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Am I Not Kosher Enough for My Daughter?

Rabbi Rami Shapiro

Rabbi Rami responds to questions about white supremacy, a loving god, and Christian tracts, among others.

My daughter has become a very Orthodox Jew and refuses to eat in my home because she says it isn’t kosher enough. Even when I try to live up to her standard, she refuses, saying she doesn’t trust that I maintain that standard when she’s not around. What should I do? Rabbi Rami: Stop inviting her over for meals. Who knows: Maybe she’ll start inviting you to eat at her house instead. An ABC survey says 10% of Americans support white supremacist views. This is very upsetting to me. As a Jew, how do you deal with this? First, I remind myself that 20% of Americans also believe extraterrestrials dwell among us and that 10% of American dentists don’t recommend my preferred brand of toothpaste. Don’t get me wrong: I believe in extraterrestrials, and I believe in dentistry. I also believe that dentists who disagree with my choice of toothpaste are probably extraterrestrials. There are always outliers in any poll, so the fact that 10% of Americans harbor white supremacist views doesn’t shock me. Second, I chant. Mantram practice (repeating a word or phrase you find deeply meaningful) is a powerful act of liber …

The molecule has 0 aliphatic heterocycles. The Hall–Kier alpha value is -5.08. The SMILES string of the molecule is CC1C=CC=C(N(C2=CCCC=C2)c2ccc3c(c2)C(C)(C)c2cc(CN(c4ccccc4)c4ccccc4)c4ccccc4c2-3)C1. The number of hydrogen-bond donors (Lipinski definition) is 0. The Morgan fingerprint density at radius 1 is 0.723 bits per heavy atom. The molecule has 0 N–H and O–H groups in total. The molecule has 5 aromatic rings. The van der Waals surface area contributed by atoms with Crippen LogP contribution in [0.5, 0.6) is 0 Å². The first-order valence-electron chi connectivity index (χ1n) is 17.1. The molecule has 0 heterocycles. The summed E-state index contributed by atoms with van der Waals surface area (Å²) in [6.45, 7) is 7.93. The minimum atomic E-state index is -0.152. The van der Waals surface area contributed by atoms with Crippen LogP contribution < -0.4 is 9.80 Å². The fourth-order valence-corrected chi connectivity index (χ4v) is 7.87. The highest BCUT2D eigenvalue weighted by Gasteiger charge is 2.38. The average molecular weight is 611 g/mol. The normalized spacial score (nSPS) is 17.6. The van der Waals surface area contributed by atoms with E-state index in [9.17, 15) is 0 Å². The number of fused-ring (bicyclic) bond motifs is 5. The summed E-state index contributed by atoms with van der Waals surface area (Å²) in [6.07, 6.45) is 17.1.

Rabbi Rami Shipiro

Rabbi Rami Shapiro is an award-winning author, essayist, poet, and teacher. His spiritual advice column, "Roadside Assistance for the Spiritual Traveler," addresses reader questions pertaining to religion, spirituality, faith, family, God, social issues, and more.

His newest book is Surrendered—The Sacred Art: Shattering the Illusion of Control and Falling into Grace with Twelve-Step Spirituality.

He has this to say about religion: “To me, religions are like languages: no language is true or false; all languages are of human origin; each language reflects and shapes the mindset of the civilization that speaks it; there are things you can say in one language that you cannot say or cannot say as well in another; and the more languages you know, the more nuanced your understanding of life. Judaism is my mother tongue, yet in matters of the spirit I strive to be multi-lingual. In the end, however, the deepest language of the soul is silence.”

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